Both PCBs are designed for a 35.55 mm core (FT 140-3) and have been used for 100W SSB and CW operations for several years.

The use of these PCBs ensures consistent and stable winding of the ferrite core, providing a tidy and standardized solution.

Optimizing Effectiveness of the End Fed Antenna: Key Factors to Consider

The End Fed antenna is an unbalanced structure that operates on harmonic frequencies, and its main advantage is the ease of installation in the field. To optimize the antenna’s effectiveness, there are several key factors to consider:

  • Radial pattern (this is important to know) – at higher frequencies, the radiation beam tends to shift its direction of radiation parallel to the antenna wire. At lower frequencies, the antenna radiates like a half-wave dipole, i.e., perpendicular to the antenna wire. Therefore, the antenna may be more effective in one direction on some frequencies and in the other direction on others. The antenna has a better radiation pattern when it is hung as a straight line than as an inverted V, for example. If you decide to hang the End Fed in the shape of an inverted V, try to have a refraction angle of 120 ° -130 °
  • Impedance transformer (this is worth considering) – there are many different opinions on the end fed antenna transformer winding and its effectiveness for various ferrite core variants. The proportions and the method of winding play a major role here. It is difficult to indicate clearly which solution is the best. There are many studies and experiments. Everyone can judge it individually.
  • Asymmetry (it’s worth addressing) Despite the fact that the antenna is made up of one arm, it should be remembered that there are no single-arm antenna systems. An antenna always has two arms, although they can take different form
    In the End Fed antenna, the second arm often becomes the outer part of the coaxial cable. Therefore, there are problems of asymmetry – sometimes visible as a pinch when you touch the radio housing, and sometimes they are invisible. However, they always cause antenna losses. The phenomenon of asymmetry of this antenna can be eliminated in two ways:

    How to Eliminate Asymmetry Problems in End Fed Antennas
  1. Use a counterweight or ground the antenna The most effective counterweight length for the End Fed 80-10m antenna is 0.05 λ for the lowest bandwidth of the antenna.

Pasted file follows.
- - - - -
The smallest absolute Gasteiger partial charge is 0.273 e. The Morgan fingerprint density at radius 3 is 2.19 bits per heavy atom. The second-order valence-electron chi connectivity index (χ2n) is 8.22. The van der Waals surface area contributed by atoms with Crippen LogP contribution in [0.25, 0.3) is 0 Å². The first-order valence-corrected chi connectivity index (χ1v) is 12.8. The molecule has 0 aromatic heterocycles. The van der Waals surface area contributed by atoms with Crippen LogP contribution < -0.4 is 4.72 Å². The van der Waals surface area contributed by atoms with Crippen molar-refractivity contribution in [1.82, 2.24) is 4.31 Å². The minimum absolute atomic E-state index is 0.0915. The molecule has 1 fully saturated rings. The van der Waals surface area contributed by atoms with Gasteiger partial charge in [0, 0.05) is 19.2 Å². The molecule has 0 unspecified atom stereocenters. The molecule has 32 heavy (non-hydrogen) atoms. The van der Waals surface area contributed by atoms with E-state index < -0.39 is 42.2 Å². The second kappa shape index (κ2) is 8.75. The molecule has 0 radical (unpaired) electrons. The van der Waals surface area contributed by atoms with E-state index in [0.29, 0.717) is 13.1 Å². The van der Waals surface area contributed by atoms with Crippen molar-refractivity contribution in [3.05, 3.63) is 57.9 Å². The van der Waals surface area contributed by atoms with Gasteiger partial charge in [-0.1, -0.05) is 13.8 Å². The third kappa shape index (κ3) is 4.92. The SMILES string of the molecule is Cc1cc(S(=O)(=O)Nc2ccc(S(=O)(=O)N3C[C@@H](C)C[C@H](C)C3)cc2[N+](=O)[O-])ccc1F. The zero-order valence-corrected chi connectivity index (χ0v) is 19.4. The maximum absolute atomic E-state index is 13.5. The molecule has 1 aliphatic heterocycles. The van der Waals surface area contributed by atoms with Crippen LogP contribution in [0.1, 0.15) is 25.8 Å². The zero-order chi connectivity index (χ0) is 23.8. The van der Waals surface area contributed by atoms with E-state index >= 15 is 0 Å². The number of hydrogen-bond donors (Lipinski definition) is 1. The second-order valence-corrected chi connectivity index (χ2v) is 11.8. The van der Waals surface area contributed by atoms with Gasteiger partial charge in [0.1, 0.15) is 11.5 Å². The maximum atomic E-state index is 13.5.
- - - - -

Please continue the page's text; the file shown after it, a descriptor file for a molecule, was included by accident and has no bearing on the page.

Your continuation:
2. Use a common current inductor. In the latter case, it should be remembered that the choke has the best attenuation at 50 Ohm impedance. Therefore, it should not be installed close to the power point because the impedance is much higher there. The filter should be located approximately 1/4 wavelength from the feed point. Take the average for multi-band antennas.



Two versions are available: a light, varnished version or a version with a very good quality waterproof housing.

Antenna wire

You can build an antenna from practically any wire. In multi-band antennas, however, one of its properties is important – it should not stretch, because there will be problems with tuning the antenna

Hallo Field Day multiband dipoles are made of wire reinforced with Kevlar.

  • The antenna wire must be light
  • The antenna wire must be UV resistant
  • The antenna wire must not stretch


Other accessories I use

I tested various antenna accessories and selected for you those that I found practical and very well made. Thanks to these accessories, your antenna will be comfortable to use.

HFD antenna isolator

I designed a convenient antenna isolator. It is different from those you often see in stores.
This insulator has clamps that make it easy to tune your antenna. Too short an antenna is no longer a problem

Hanging Portable Antennas

Out of the many ways to hang portable antennas, I chose the ones that I like best.

A mast or an arborist dart. These two solutions are different but can complement each other. I discovered the dart recently. I don’t know how I have been able to live without it so far